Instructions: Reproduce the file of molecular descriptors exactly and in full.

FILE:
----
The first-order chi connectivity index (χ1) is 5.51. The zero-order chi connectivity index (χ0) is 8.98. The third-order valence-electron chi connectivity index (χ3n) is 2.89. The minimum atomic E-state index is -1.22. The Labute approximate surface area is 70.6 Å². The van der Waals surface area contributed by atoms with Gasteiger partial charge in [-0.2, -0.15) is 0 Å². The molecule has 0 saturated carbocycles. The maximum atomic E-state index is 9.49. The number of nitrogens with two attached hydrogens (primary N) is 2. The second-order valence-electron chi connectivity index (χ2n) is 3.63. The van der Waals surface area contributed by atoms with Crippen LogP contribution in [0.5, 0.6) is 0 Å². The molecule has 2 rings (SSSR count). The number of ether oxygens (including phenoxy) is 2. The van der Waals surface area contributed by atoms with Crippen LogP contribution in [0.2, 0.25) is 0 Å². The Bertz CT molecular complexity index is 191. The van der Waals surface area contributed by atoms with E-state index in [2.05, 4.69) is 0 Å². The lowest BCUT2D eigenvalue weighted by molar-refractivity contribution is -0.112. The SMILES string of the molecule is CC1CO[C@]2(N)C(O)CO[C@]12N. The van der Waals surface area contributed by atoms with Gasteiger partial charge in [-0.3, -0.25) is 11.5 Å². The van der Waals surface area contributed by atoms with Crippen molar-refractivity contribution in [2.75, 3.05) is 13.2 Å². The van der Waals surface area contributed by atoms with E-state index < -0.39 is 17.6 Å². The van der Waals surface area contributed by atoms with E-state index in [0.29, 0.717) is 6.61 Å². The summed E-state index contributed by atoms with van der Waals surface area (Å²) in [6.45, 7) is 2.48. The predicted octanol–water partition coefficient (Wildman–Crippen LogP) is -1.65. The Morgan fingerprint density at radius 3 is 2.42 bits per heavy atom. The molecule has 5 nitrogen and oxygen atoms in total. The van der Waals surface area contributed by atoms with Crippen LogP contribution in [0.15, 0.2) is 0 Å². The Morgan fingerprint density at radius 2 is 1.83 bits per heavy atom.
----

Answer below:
The first-order chi connectivity index (χ1) is 5.51. The zero-order chi connectivity index (χ0) is 8.98. The third-order valence-electron chi connectivity index (χ3n) is 2.89. The minimum atomic E-state index is -1.22. The Labute approximate surface area is 70.6 Å². The van der Waals surface area contributed by atoms with Gasteiger partial charge in [-0.2, -0.15) is 0 Å². The molecule has 0 saturated carbocycles. The maximum atomic E-state index is 9.49. The number of nitrogens with two attached hydrogens (primary N) is 2. The second-order valence-electron chi connectivity index (χ2n) is 3.63. The van der Waals surface area contributed by atoms with Crippen LogP contribution in [0.5, 0.6) is 0 Å². The molecule has 2 rings (SSSR count). The number of ether oxygens (including phenoxy) is 2. The van der Waals surface area contributed by atoms with Crippen LogP contribution in [0.2, 0.25) is 0 Å². The Bertz CT molecular complexity index is 191. The van der Waals surface area contributed by atoms with E-state index in [2.05, 4.69) is 0 Å². The lowest BCUT2D eigenvalue weighted by molar-refractivity contribution is -0.112. The SMILES string of the molecule is CC1CO[C@]2(N)C(O)CO[C@]12N. The van der Waals surface area contributed by atoms with Gasteiger partial charge in [-0.3, -0.25) is 11.5 Å². The van der Waals surface area contributed by atoms with Crippen molar-refractivity contribution in [2.75, 3.05) is 13.2 Å². The van der Waals surface area contributed by atoms with E-state index < -0.39 is 17.6 Å². The van der Waals surface area contributed by atoms with E-state index in [0.29, 0.717) is 6.61 Å². The summed E-state index contributed by atoms with van der Waals surface area (Å²) in [6.45, 7) is 2.48. The predicted octanol–water partition coefficient (Wildman–Crippen LogP) is -1.65. The Morgan fingerprint density at radius 3 is 2.42 bits per heavy atom. The molecule has 5 nitrogen and oxygen atoms in total. The van der Waals surface area contributed by atoms with Crippen LogP contribution in [0.15, 0.2) is 0 Å². The Morgan fingerprint density at radius 2 is 1.83 bits per heavy atom.